The Muslim Brotherhood is widely considered the most influential Islamist organization in the world. The organization began as a conservative reformist group that, following a hierarchical Sunni Muslim social movement, envisioned Islam as a complete system of life and considers the differentiation of religion from the state as foreign and un-Islamic. The founding father of the organization was Hassan al-Banna, an Imam and teacher, born in the north-west of Cairo. As an eager student of the Islamic reformist movement, Al-Banna was greatly influenced by the events taking place during the British occupation of Egypt; the experiences he had in his formative years later shaped his political organization, formed the Muslim Brotherhood Today.
Throughout his lifetime, he emphasized on the importance of the ‘pure’ form of Islam, in an era where much of the Middle East was a colony of British, French and Ottoman powers. When created in 1928, the Muslim Brotherhood was an organization destined by its very nature to provoke a polarized reaction between western ideology and Salafi values. As a political party, it became the first mass-based, overtly political opposition to the ascendancy of secular and Western ideas. When we consider the rise of the brotherhood, the struggle for independence was gaining momentum at the same time as Wahabi warriors were being directed by the Ikhwan movement (which eventually helped the Al Saud clan to unite all the nomadic clans and established the modern state of Saudi Arabia). The name “Ikhwan” or brotherhood is still being used by the present day Muslim Brotherhood.
The Brotherhood gained its support base from rural areas to suburbs throughout Egypt, targeting poor neighborhoods, where they provided superior medical facilities to those run by the government, which were generally understaffed and expensive. The organization also ran numerous care centers for poor widows and orphans as well as training programs for the unemployed. Over the years, the political elites, who proclaimed themselves secular, created a class based system of their own; the patron-client relationship. Thus corruption and lack of governance striped away the benefits of the working and lower middle class. The failure of delivering the basics of the service would encourage the have-nots to blame the socio-political system, and at the same time indoctrinate Sayyid Qutb’s ideas.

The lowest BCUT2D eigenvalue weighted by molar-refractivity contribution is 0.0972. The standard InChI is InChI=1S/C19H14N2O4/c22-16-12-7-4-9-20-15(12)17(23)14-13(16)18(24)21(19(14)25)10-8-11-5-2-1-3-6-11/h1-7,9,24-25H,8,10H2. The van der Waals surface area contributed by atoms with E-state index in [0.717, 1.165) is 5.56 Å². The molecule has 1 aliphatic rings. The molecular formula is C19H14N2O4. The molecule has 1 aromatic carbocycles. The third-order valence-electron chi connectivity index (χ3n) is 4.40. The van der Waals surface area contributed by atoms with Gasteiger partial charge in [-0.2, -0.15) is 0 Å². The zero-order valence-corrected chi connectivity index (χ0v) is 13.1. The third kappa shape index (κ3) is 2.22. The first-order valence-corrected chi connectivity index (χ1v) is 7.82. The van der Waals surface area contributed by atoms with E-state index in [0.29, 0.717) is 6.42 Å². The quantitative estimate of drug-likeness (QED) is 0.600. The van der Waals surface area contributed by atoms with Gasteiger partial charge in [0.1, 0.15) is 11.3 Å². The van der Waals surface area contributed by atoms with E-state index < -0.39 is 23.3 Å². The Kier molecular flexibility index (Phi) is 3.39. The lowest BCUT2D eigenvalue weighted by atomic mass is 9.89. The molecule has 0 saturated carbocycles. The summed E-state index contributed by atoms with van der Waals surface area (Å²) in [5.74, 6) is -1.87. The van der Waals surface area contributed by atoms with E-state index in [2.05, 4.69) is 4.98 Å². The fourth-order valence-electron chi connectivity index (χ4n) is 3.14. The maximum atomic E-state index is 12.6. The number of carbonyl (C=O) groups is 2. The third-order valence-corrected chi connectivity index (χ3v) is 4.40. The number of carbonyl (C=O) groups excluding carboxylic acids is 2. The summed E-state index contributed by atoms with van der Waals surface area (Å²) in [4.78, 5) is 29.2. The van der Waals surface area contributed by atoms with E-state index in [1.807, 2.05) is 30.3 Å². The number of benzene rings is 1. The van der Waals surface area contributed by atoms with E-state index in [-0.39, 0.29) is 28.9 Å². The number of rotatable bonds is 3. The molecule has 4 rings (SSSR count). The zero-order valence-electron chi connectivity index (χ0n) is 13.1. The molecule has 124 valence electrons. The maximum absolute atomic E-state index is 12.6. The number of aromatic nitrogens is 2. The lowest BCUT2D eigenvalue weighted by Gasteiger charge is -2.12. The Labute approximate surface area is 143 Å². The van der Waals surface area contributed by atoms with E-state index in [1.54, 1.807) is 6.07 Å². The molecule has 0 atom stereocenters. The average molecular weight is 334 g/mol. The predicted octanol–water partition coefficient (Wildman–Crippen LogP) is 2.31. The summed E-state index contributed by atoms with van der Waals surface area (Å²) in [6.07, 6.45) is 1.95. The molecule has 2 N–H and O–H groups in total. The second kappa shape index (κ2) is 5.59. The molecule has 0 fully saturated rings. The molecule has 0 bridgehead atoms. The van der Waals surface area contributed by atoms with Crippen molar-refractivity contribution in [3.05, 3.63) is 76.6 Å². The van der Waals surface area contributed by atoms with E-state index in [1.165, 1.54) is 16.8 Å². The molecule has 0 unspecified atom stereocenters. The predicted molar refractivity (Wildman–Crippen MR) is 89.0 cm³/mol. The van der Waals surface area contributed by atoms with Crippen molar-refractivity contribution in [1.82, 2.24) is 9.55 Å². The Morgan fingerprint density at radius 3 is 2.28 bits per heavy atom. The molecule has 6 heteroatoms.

Like any mature political party, the Muslim Brotherhood has gone through evolution, constantly adapting to changing circumstances. They have transformed their positioning through a priority based approach targeting the class of society that is least privileged. In later years, this approach clearly distinguished them from socio-political elites- mostly dominated by leftist army from the Gamal Abdel Nesser’s days. Firstly, different members of the brotherhood would focus upon the socio-economic interests of the working class community. Then they would approach the professional middle-class that had traditionally constituted the nation’s backbone; the last decade witnessed an unprecedented ascent of businessmen to senior positions in the Guidance Bureau and Shura Council.
Several members of these organizational bodies (as well as their business partners) have had a strong influence on the Brotherhood’s decision-making processes, through their formal and informal roles. Some of them operated as liaisons between the MB and Mubarak’s associates. After the revolution, the brotherhood ensured the support base of the business community, and brotherhood businessmen acted as a link between the president and the business community. The process of inclusion took in Mubarak’s associates, and political and business elites. This strong support from the political elites ensured the organization enjoyed financial freedom, and also emphasized entrepreneurship to the religious minded; something that particularly appealed to the younger followers, whose lives previously lacked those economic opportunities enjoyed by the political, military and business elites during Mubarak era.
The grassroots outreach programs finally paid off as the brotherhood participated in the politics of post-Mubarak Egypt. Although as a political organization, it considered the different between religion and the state un-Islamic, the Muslim Brotherhood participated in the parliamentary elections after World War II. This tendency of the brotherhood would only grow stronger in later years.
Their biggest achievement came in the Egyptian parliamentary elections, with a major victory in 2012; 47.2% of the vote and 235 seats out of 498. This Islamist victory has not been unique to Egypt in recent years; the Middle East is currently experiencing an Islamist wave, with Muslim Brotherhood offshoots seeing gains in Tunisia through the Ennahda party, in Yemen as the Al-Islah party, and in Gaza through Hamas. In addition, the main Islamist party has had landslide victories in Turkey – a country where military and social secular elites have traditionally dominated the political scene.
Although the Muslim Brotherhood gained much of its success through mass mobilization of its supporters and resources, the lack of experience in governance ultimately cost them. In terms of foreign policy, it is clear that as long as the Egyptian army keeps the peace with Israel, and port Suez is fully operational, the US will continue to provide military aid and the support for the interim government. However, the US and the GCC leaders now have to live with the truth- Islamists are here to stay, and a liberal-Islamist compromise is a necessity in this transitional political landscape.